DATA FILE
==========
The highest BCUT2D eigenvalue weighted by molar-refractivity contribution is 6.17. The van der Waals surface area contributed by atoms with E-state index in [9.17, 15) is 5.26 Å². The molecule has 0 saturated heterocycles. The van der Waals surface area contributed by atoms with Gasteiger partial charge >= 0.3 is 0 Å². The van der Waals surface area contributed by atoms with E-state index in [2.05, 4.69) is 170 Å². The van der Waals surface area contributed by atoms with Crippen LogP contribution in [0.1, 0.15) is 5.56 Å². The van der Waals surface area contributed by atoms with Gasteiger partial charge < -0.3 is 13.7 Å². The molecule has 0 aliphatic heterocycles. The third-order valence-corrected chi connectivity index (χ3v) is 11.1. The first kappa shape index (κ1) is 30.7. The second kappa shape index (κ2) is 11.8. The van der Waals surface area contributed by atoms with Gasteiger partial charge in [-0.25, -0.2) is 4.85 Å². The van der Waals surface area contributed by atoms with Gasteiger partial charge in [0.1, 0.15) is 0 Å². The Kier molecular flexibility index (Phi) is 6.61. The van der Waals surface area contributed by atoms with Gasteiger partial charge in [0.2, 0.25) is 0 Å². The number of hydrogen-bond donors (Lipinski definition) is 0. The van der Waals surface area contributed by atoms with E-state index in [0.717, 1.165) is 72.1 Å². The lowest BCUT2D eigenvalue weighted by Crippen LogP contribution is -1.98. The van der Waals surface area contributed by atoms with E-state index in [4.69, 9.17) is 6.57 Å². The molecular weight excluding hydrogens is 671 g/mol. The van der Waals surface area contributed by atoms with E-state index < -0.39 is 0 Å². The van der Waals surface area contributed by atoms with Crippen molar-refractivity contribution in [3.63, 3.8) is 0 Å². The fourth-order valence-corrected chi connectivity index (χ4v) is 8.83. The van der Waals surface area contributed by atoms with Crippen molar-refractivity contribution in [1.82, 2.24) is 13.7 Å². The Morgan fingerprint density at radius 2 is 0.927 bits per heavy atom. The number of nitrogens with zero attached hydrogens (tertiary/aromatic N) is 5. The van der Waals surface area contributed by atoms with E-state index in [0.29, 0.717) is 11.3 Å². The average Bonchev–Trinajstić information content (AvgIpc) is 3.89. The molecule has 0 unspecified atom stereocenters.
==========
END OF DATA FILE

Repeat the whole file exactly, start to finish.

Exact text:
The highest BCUT2D eigenvalue weighted by molar-refractivity contribution is 6.17. The van der Waals surface area contributed by atoms with E-state index in [9.17, 15) is 5.26 Å². The molecule has 0 saturated heterocycles. The van der Waals surface area contributed by atoms with Gasteiger partial charge >= 0.3 is 0 Å². The van der Waals surface area contributed by atoms with E-state index in [2.05, 4.69) is 170 Å². The van der Waals surface area contributed by atoms with Crippen LogP contribution in [0.1, 0.15) is 5.56 Å². The van der Waals surface area contributed by atoms with Gasteiger partial charge < -0.3 is 13.7 Å². The molecule has 0 aliphatic heterocycles. The third-order valence-corrected chi connectivity index (χ3v) is 11.1. The first kappa shape index (κ1) is 30.7. The second kappa shape index (κ2) is 11.8. The van der Waals surface area contributed by atoms with Gasteiger partial charge in [-0.25, -0.2) is 4.85 Å². The van der Waals surface area contributed by atoms with Gasteiger partial charge in [0.1, 0.15) is 0 Å². The Kier molecular flexibility index (Phi) is 6.61. The van der Waals surface area contributed by atoms with Gasteiger partial charge in [0.2, 0.25) is 0 Å². The number of hydrogen-bond donors (Lipinski definition) is 0. The van der Waals surface area contributed by atoms with E-state index in [0.717, 1.165) is 72.1 Å². The lowest BCUT2D eigenvalue weighted by Crippen LogP contribution is -1.98. The van der Waals surface area contributed by atoms with E-state index in [4.69, 9.17) is 6.57 Å². The molecular weight excluding hydrogens is 671 g/mol. The van der Waals surface area contributed by atoms with E-state index < -0.39 is 0 Å². The van der Waals surface area contributed by atoms with Crippen molar-refractivity contribution in [3.63, 3.8) is 0 Å². The fourth-order valence-corrected chi connectivity index (χ4v) is 8.83. The van der Waals surface area contributed by atoms with Crippen molar-refractivity contribution in [1.82, 2.24) is 13.7 Å². The Morgan fingerprint density at radius 2 is 0.927 bits per heavy atom. The number of nitrogens with zero attached hydrogens (tertiary/aromatic N) is 5. The van der Waals surface area contributed by atoms with E-state index in [0.29, 0.717) is 11.3 Å². The average Bonchev–Trinajstić information content (AvgIpc) is 3.89. The molecule has 0 unspecified atom stereocenters.